Film Reviews, Uncategorized

Call Me By Your Name- A Film Review

Armie Hammer and Timothée Chalamet in Call Me by Your Name (2017)

“People who read are hiders. They hide who they are. People who hide don’t always like who they are.”

Isis just put out her review of Call Me By Your Name by André Aciman that you can read here. We saw the movie together, but decided if she reviewed the film it would just be a comparison to the book. So that’s why I’m here even though I usually don’t do film reviews.

So like the book the movie follows seventeen year old Eilo as he falls in love with his father’s summer intern, twenty-four year old Oliver. It takes place in Italy in 1983. The director is Luca Guadagnino, and James Ivory wrote the screenplay.

The age difference between the two was very jarring to me. Even as Elio showed time and time again how mature he was, it didn’t particularly help the situation that Elio looked around fifteen and Oliver looked like he was in his thirties. And as I’ve heard many predators comment that their victims are maturer than their age, I don’t even like pointing out that he was.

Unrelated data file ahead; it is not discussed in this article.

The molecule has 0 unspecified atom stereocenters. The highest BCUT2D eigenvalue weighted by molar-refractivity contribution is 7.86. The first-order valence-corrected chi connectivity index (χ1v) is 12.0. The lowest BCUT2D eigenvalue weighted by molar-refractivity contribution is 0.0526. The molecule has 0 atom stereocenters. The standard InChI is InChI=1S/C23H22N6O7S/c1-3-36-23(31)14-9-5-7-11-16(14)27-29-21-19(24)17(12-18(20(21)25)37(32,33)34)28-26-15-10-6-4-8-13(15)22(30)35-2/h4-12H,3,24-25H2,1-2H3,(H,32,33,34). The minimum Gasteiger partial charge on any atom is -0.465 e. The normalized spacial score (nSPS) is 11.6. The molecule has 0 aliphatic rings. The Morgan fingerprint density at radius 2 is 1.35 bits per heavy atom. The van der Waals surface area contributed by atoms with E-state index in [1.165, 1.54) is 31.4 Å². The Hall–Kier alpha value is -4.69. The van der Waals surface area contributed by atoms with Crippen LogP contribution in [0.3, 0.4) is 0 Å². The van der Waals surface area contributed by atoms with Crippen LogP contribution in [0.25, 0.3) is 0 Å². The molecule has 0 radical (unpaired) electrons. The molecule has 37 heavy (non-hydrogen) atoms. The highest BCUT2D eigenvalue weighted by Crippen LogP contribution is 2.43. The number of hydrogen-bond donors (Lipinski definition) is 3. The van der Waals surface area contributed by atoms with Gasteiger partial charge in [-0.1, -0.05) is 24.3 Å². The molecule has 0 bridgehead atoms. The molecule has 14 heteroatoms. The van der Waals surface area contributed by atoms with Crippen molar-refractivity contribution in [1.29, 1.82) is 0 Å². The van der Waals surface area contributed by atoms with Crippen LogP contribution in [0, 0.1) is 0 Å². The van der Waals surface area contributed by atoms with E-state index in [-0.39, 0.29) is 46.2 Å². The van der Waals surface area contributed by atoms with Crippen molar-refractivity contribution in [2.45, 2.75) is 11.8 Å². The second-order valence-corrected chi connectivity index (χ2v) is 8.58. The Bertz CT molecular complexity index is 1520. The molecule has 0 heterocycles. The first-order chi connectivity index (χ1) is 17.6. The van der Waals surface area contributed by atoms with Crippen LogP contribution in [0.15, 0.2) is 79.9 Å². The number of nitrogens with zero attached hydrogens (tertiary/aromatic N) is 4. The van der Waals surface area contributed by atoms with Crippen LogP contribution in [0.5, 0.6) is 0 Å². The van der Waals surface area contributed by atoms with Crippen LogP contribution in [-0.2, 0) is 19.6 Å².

Elio spends the film trying to figure out his sexuality. He’s been flirting with Marzia, a longtime friend, yet is completely captivated by Oliver. In fact, everyone is captivated by Oliver. If Oliver was a girl I would call him a manic pixie dream girl. I spent a lot of the film thinking it was simply sexual attraction they were experiencing, but when they got together, I found myself thinking they were cute. They were relaxed, for once, and laughing, and I was surprised to find that they actually enjoyed each other’s company. The actors had great chemistry together so that only helped the film. 

I also disliked how their love was portrayed as being one for the ages, something that would never die. With some of the conversations at the end of the film, especially with Elio’s dad, it felt like they wanted it to be more than it was. I’ve became aware of this review that talks about the review as an abusive relationship instead of an amazing romance.

Elio was weird, to put it simply. He talks in odd, mysterious ways so I was always wondering how anyone was understanding the conversation with him. He masturbates with a peach, sniffs Oliver’s used swim trunks, and tries to swallow people’s noses when he kisses them. And Timothée Chalamet played him perfectly. His acting was so good, honestly, I want to see him other movies. He is nominated for Best Actor for his performance, and it is truly deserved.

The way the movie was filmed was great. The music that was incorporated throughout really added so much more to every scene. The movie was truly a beautiful film. Weird but beautiful. And despite this review being mainly complaints, I would recommend it. I enjoyed it. I’m still thinking of how beautiful it was a couple days later. 

 

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